The mission statement addresses core beliefs and identifies target markets and core products. For example, IBM Corp.s mission statement: We create, develop and manufacture the industrys most advanced information technologies, including computer systems, software, networking systems, storage devices and microelectronics. We have two fundamental missions: We strive to lead in the creation, development and manufacture of the most advanced technologies into values for our customers as the worlds largest information services company. Our professionals worldwide provide expertise within specific industries, consulting services, systems integration and solution development and technical support.

The financial perspective measures the financial performance with reference to strategy implementation and execution needed for bottom line improvement. It should also reflect all the other Scorecard perspectives.

The financial perspective should consider measures based on the business lifecycle stagesinitiation, growth, maturity and decline along with the strategic financial themes such as Revenue, Growth and Mix, Productivity improvement, Cost reduction and Asset utilization.

Although the Scorecard approach proves to be an effective tool, certain aspects need to be considered before implementing it. Any policy or approach when initiated in an organisation needs to trickle downwards from the top throughout the organisation which calls for total and sincere dedication on the part of the top management.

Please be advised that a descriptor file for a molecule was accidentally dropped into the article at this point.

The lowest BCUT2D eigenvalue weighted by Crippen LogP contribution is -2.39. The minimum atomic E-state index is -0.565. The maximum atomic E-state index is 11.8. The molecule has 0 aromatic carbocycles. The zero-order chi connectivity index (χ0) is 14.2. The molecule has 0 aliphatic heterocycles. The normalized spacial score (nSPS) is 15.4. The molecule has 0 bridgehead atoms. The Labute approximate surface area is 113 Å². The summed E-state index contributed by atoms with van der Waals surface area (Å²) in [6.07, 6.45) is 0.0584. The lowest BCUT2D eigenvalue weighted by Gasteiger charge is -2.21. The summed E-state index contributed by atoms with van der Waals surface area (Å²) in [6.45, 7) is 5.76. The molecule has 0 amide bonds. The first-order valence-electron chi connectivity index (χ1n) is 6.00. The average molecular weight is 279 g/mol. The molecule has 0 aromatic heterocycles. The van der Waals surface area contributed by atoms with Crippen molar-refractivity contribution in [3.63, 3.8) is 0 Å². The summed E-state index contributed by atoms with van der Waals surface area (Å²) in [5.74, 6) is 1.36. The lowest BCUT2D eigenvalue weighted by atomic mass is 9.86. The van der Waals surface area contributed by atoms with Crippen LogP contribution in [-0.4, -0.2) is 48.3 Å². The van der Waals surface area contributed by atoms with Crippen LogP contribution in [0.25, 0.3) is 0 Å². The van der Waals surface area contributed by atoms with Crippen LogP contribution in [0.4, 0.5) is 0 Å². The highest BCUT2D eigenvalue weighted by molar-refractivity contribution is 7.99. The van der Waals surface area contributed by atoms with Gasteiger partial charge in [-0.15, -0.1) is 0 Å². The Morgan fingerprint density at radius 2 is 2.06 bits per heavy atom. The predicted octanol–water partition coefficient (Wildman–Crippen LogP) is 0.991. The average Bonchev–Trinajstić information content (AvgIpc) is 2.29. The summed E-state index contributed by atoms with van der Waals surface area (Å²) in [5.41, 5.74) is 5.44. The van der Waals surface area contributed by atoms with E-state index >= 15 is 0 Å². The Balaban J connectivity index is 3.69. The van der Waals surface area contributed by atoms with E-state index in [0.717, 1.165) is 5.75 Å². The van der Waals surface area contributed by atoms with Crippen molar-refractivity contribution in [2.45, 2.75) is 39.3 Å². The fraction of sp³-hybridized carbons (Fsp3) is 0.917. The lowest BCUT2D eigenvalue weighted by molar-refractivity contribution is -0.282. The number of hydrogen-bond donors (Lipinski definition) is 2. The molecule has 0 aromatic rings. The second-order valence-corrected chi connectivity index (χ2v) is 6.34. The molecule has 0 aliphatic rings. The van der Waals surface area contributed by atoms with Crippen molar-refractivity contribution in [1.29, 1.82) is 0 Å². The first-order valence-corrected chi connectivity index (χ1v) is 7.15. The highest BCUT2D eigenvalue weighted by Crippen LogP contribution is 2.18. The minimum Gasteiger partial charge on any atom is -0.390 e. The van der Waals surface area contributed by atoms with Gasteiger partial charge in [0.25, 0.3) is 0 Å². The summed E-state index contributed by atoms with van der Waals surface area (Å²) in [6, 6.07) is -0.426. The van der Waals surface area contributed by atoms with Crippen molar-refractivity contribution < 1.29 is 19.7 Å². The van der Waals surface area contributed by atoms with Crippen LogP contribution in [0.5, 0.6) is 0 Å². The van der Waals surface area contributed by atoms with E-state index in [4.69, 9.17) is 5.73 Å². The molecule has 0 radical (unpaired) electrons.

The creation of a balanced scorecard involves a considerable amount of time on the part of everyone whose performance will be measured. Defining a corporate strategy can involve a substantial amount of time, but the activity that consumes the maximum time is the selection of appropriate measures for the four perspectives.

This is simply due to the fact that there are a large number of potential goals and targets and even more ways to measure them. Due to the complex number of goals management is likely to disagree about which objectives need to be measured and how they should be measured. This process consumes a great amount of time before consensus is achieved.

The time factor involved in designing a balanced scorecard can be considerable and one of the main factors leading to that is the involvement of a huge numbers of manpower in the organisation. Therefore, it is of utmost importance for employees to participate in this process so that its implementation will be smoother.

Their commitment is important not only in building the balanced scorecard but especially in implementing and using it. Finally, although a balanced scorecard may be well designed, lack of participation and commitment on the part of the staff will make the scorecard ineffective.

Furthermore, some of the measures selected may be objective, such as employee turnover rates, and other measures may be subjective, such as employee morale or quality time spent with customers. The subjective measures, by definition, involve somebodys judgment and, therefore, are more prone to error. Consequently, there is a question whether subjective measures should be used and if so how can hey be made more reliable.

To survive in this cutthroat competition it is crucial for the management to adopt approaches, which will help in the transformation and development of their organisation. The Balanced Scorecard approach, if used appropriately, will prove to be a very important tool at the managers disposal. It helps clarify and gain consensus about the strategy and communicate it throughout the organisation. It also enables organisations to align departmental and personal goals to the overall strategy, identify strategic initiatives and link them to long-term targets and annual budgets.

Finally, it assists in obtaining feedback to perform periodic and systematic reviews.

(Leslie Rebello, Director, L.R. Management Education Institute)